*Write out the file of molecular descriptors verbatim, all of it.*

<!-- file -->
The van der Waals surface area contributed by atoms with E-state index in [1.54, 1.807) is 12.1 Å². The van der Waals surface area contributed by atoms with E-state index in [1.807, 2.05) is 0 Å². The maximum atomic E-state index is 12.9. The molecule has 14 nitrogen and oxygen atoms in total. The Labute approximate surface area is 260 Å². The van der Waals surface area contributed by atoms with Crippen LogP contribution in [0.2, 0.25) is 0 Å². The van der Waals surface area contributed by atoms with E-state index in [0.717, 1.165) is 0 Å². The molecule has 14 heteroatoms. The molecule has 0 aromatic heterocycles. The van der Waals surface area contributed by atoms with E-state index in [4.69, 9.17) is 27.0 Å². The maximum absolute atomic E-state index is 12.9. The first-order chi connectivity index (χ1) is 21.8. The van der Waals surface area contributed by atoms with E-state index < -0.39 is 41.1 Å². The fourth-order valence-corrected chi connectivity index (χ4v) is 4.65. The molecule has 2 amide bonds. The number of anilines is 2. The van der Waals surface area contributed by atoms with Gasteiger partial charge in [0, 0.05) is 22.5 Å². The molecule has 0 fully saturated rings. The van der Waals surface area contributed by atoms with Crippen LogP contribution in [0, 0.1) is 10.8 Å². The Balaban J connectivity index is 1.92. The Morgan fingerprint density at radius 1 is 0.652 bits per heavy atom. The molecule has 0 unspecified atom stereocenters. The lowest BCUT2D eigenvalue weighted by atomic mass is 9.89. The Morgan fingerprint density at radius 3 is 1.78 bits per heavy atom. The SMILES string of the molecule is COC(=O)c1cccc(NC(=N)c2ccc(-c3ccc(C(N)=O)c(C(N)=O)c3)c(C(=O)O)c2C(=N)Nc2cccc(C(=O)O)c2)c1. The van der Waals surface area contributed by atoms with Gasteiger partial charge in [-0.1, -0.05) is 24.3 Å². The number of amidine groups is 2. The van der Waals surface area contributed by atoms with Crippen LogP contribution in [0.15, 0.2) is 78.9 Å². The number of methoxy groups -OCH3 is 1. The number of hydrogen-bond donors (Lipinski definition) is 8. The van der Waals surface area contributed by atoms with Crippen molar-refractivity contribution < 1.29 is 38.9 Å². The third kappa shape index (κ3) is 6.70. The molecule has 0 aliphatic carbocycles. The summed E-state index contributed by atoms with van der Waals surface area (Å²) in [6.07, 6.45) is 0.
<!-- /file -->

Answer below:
The van der Waals surface area contributed by atoms with E-state index in [1.54, 1.807) is 12.1 Å². The van der Waals surface area contributed by atoms with E-state index in [1.807, 2.05) is 0 Å². The maximum atomic E-state index is 12.9. The molecule has 14 nitrogen and oxygen atoms in total. The Labute approximate surface area is 260 Å². The van der Waals surface area contributed by atoms with Crippen LogP contribution in [0.2, 0.25) is 0 Å². The van der Waals surface area contributed by atoms with E-state index in [0.717, 1.165) is 0 Å². The molecule has 14 heteroatoms. The molecule has 0 aromatic heterocycles. The van der Waals surface area contributed by atoms with E-state index in [4.69, 9.17) is 27.0 Å². The maximum absolute atomic E-state index is 12.9. The first-order chi connectivity index (χ1) is 21.8. The van der Waals surface area contributed by atoms with E-state index < -0.39 is 41.1 Å². The fourth-order valence-corrected chi connectivity index (χ4v) is 4.65. The molecule has 2 amide bonds. The number of anilines is 2. The van der Waals surface area contributed by atoms with Gasteiger partial charge in [0, 0.05) is 22.5 Å². The molecule has 0 fully saturated rings. The van der Waals surface area contributed by atoms with Crippen LogP contribution in [0, 0.1) is 10.8 Å². The Balaban J connectivity index is 1.92. The Morgan fingerprint density at radius 1 is 0.652 bits per heavy atom. The molecule has 0 unspecified atom stereocenters. The lowest BCUT2D eigenvalue weighted by atomic mass is 9.89. The Morgan fingerprint density at radius 3 is 1.78 bits per heavy atom. The SMILES string of the molecule is COC(=O)c1cccc(NC(=N)c2ccc(-c3ccc(C(N)=O)c(C(N)=O)c3)c(C(=O)O)c2C(=N)Nc2cccc(C(=O)O)c2)c1. The van der Waals surface area contributed by atoms with Gasteiger partial charge in [-0.1, -0.05) is 24.3 Å². The number of amidine groups is 2. The van der Waals surface area contributed by atoms with Crippen LogP contribution in [0.15, 0.2) is 78.9 Å². The number of methoxy groups -OCH3 is 1. The number of hydrogen-bond donors (Lipinski definition) is 8. The van der Waals surface area contributed by atoms with Crippen molar-refractivity contribution < 1.29 is 38.9 Å². The third kappa shape index (κ3) is 6.70. The molecule has 0 aliphatic carbocycles. The summed E-state index contributed by atoms with van der Waals surface area (Å²) in [6.07, 6.45) is 0.